The development goal of the RFNSAP is to contribute to ensuring long-term food security of CARICOM Member States. Guided by this and the four specific objectives indicated above, the Draft RFNSAP proposes a comprehensive package of interventions, involving the community of public and private sector stakeholders acting in concert. It is the framework for elaborating detailed activities to be undertaken at regional and national levels. The draft affirms the relevance of the main issues raised by the commentators so far, including: the cultural dimensions of food (as part of consumer education and food utilization); wider stakeholder participation in food policy and planning processes (including disaster preparedness and risk reduction); increasing agricultural modernization, productivity and efficiency through research and development and the wider application of technology; enhancing support for commercialization of the agricultural and food sector by adopting and applying agribusiness approaches; and the critical importance of coordination and coherence within and across diverse national and regional institutions.
The RFNSAP is also very clear that in dealing with food and nutrition security, specific attention must be placed on the most vulnerable groups (small producers – farmers, fishers etc; women; children and the differently-abled) to ensure their sustainable livelihoods.
Winston R. Rudder
Posted on 16.08.2011 10:41 am
The problem with papers like these is that they do not address the detail. 2011 is the International Year for People of African Descent (IYPAD) and the main theme for BANGO is health, nutrition and food security. Certainly you can't separate the three.
This theme contemplates involving all people, from backyard farming and cottage industry to mass production of food. It speaks to an educational campaign debunking the myths that have us in this insecure position. There are some things which consumers should know, for example, that the best food is fresh food and that which is grown in your own country. Importation of fresh food ought to be a no-no because the time lapse will render the food as "not nutritious" because veg lose their potency in a few days.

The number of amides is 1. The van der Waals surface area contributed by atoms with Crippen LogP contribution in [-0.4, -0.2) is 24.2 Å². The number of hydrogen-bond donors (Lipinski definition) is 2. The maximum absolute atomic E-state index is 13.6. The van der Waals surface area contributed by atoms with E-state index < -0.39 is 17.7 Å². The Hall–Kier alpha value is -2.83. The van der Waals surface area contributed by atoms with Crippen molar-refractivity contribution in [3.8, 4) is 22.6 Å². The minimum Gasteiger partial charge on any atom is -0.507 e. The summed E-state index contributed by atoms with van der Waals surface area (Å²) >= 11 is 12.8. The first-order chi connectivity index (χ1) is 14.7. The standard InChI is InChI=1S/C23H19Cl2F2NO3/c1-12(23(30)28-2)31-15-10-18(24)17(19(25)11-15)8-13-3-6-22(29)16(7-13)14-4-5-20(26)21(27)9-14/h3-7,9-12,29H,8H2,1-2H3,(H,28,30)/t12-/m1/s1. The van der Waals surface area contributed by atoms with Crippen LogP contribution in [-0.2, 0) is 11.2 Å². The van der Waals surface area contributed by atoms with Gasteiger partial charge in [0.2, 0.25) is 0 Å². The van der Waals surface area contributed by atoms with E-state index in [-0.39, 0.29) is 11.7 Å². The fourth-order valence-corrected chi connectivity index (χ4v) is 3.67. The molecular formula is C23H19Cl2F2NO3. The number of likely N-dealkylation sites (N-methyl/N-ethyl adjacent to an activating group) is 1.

Backyard farming is the best way to supplement food production and ease consumer demand. It is also a way that householders can save on the cost of food as we did in the past; albeit when we had no money to speak of and was forced to grow our own. Here we not only save in the household but this has a net effect on reducing imports.
GM Foods and all these processed foods which contain no natural enzymes and create a strain on the human body to digest is of great concern. Consideration must be given to cultural impacts and resultant shifts in attitudes, where our children have lost the understanding of what is good food. The sweets, fast foods and snacks which our children consider as food is a good example of how we have corrupted our sense of good food.
We have listened to those who have used the argument of "Comparative Advantage" to cause us to shut down our production processes and lose our technology, making us dependent on large corporation for our food, which comes at a price beyond what you pay for them. We don't know what is in the food we are eating today.
The next concern is the amount of drugs on the market. We eat the food, get sick and then they supply the drugs that are supposed to counteract the sickness. Personal health is not a certainty anymore. It is like Russian Roulette where there is always a bullet somewhere lurking to end your life. The long lines at doctors offices; the productive man-hours lost; the hours that school children miss because of sickness; our children have no stamina, etc.
Of course, the greatest challenge is countering the propaganda which the profiteers put out there to entice consumers and give them confidence in processed products. For example, corn flakes is promoted as cereal, when it is not... and too many people feel that KFC is a good lunch.